This article was first published on January 11, 2012. It was updated on June 18, 2014, with information relevant to the 2013 and 2014 tax years.
US taxes are for everyone – even if you live overseas!
One problem with US taxes for those living overseas is a misunderstanding of what must be filed to US authorities for each given year. Many make the incorrect assumption that because taxes have been paid to their host country, US taxes are no longer a liability for them. While this is true for some circumstances, you are most likely going to be required to file if you earned income overseas.
The IRS has very clear definitions of who needs to file US taxes. Many people think they are exempt from filing because they are not earning money in the United States. This is an incorrect assumption. The IRS requires that you file US taxes returns for any year where you earned over the following thresholds:
- Single with income over $10,000 for the 2013 tax year
- Married filing jointly with income over $20,000 for the 2013 tax year
- Married filing separately with income over $3,900 for the 2013 tax year
- Self-employed individuals with income over $400 need to file
Because many individuals misunderstand their filing requirement, many find themselves in the situation of being behind with their US taxes. This is exactly the situation of Michelle M., who resides in the Netherlands.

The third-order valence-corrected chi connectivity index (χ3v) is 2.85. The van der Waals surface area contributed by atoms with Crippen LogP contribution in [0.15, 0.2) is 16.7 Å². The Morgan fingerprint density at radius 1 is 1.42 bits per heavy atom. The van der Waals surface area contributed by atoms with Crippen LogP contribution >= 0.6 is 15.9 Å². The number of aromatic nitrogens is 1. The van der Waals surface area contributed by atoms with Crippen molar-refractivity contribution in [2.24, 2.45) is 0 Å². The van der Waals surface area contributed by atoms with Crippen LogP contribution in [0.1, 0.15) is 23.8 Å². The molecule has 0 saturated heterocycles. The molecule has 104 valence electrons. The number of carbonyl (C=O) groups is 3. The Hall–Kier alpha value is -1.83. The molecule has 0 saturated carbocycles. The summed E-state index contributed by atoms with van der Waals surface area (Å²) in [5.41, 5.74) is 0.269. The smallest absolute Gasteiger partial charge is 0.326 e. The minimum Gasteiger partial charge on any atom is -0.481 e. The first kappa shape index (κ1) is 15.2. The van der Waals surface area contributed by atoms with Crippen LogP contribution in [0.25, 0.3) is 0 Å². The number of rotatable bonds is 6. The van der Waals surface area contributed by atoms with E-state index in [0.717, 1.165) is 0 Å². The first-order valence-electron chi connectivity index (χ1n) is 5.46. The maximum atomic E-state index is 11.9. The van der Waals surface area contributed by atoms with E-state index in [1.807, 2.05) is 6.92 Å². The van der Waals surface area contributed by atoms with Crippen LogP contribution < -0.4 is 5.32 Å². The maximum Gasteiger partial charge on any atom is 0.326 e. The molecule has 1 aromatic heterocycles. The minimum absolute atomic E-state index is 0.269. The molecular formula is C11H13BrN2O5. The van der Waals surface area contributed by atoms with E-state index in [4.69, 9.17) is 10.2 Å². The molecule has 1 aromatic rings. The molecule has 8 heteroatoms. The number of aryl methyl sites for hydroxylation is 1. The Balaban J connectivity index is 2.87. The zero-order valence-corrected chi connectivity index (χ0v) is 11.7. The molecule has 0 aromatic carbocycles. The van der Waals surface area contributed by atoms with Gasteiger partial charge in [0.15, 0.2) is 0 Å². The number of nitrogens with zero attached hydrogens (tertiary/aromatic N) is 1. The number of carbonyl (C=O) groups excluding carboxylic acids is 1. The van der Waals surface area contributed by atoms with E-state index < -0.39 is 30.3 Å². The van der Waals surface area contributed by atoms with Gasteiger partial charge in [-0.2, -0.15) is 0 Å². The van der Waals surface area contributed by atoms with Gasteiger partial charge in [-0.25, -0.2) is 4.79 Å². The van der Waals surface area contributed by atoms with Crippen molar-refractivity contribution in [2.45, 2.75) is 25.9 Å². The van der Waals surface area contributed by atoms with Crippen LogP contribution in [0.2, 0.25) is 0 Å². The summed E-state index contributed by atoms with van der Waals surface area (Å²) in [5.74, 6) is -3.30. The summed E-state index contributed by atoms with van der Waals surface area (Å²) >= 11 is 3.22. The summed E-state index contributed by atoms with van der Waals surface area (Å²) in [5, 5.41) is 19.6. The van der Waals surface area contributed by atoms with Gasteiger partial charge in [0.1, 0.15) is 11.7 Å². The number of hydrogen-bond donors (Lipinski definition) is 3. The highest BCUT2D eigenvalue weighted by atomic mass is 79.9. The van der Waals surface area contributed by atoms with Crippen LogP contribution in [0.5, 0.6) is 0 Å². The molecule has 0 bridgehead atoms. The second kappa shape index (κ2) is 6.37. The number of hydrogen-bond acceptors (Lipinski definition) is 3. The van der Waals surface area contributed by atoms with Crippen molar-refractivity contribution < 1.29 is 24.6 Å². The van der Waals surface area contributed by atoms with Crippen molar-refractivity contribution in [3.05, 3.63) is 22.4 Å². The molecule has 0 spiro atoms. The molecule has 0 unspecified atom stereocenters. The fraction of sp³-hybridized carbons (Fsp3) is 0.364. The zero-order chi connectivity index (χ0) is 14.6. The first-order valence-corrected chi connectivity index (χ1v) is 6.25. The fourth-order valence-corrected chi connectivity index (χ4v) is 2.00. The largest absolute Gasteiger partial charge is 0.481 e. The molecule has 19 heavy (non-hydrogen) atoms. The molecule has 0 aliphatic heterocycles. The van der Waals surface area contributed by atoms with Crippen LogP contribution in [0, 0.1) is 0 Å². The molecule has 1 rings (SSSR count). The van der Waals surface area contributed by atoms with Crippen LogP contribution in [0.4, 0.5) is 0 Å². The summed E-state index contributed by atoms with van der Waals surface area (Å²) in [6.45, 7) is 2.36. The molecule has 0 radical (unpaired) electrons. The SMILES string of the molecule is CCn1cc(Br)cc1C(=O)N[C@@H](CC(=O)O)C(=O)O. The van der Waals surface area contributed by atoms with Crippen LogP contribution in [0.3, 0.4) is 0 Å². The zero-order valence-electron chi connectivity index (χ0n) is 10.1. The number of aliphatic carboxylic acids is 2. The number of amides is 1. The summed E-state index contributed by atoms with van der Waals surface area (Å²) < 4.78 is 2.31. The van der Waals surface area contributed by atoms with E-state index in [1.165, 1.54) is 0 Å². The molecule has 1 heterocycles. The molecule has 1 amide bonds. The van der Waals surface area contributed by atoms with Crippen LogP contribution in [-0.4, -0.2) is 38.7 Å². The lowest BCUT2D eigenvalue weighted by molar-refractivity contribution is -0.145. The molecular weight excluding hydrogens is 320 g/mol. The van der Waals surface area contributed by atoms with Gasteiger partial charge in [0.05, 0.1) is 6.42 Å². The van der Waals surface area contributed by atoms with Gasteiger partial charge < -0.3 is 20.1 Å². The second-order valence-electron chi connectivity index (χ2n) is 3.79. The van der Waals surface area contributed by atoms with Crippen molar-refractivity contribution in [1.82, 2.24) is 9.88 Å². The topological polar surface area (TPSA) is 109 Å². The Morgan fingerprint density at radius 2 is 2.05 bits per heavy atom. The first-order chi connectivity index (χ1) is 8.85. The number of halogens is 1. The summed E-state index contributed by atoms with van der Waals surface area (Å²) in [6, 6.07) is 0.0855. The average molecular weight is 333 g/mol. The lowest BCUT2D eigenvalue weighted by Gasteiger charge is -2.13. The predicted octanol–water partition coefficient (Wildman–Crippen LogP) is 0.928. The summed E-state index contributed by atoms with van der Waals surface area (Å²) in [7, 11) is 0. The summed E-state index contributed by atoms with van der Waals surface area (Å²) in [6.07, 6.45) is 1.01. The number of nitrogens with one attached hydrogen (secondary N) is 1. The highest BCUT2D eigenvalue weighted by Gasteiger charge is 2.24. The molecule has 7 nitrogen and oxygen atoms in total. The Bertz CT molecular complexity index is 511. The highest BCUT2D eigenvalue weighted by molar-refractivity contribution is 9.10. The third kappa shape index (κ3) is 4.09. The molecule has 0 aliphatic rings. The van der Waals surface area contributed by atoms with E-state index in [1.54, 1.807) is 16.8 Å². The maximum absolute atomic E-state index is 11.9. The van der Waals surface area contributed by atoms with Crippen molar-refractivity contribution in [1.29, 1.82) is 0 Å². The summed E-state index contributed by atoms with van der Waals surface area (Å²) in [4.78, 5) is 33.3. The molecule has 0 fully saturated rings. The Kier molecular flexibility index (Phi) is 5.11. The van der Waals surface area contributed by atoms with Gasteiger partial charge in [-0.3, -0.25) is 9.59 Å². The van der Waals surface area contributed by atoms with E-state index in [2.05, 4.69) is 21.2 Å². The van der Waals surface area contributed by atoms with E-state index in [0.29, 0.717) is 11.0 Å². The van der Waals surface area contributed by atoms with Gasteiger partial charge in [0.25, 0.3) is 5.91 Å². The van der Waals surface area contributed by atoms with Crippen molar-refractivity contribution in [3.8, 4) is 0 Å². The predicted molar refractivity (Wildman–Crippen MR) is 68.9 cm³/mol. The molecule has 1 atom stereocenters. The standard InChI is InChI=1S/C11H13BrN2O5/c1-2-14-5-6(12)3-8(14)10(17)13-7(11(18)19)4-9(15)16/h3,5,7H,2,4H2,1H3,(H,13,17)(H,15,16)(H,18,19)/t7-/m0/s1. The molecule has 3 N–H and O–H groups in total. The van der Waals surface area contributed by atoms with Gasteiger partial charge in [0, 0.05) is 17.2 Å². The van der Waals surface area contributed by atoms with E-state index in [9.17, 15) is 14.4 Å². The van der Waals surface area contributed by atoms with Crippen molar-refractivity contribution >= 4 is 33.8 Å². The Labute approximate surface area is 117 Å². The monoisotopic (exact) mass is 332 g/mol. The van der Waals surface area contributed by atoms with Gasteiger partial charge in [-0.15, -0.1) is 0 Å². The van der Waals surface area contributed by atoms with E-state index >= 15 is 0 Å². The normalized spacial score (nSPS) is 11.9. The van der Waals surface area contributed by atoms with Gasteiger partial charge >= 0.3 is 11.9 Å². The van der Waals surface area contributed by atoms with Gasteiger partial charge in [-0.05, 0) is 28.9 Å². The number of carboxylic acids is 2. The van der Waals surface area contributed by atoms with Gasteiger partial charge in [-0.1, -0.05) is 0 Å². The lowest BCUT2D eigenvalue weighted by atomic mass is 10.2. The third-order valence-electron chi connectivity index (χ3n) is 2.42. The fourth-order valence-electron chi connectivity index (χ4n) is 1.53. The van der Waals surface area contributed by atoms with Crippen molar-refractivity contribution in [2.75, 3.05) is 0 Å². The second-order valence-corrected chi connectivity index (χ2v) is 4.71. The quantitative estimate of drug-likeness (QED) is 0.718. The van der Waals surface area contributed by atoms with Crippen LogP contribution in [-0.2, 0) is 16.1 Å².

Michelle had been living and working abroad since 2007, all the time thinking she did not need to file US Federal Tax Returns or State Tax Returns as she was not in the country. When she found out that she was three years late on her US taxes, she was a bit nervous about how she should catch up and what the implications were.
Michelle made the right decision when she spoke with an expat CPA regarding getting caught up with her US taxes. Expat CPAs know all the ins and outs of expat taxation and can help anyone save on their US taxes, regardless the number of years behind. If you are behind on your US taxes, talk to an expat CPA at your earliest convenience to avoid higher penalties.
Need Help With Your US Taxes?
Have a look at our “US Expat Taxes Explained” series, which we have designed to be a go-to resources for information about US taxes. If you have any other questions or would like to learn about our expat tax services, please contact us.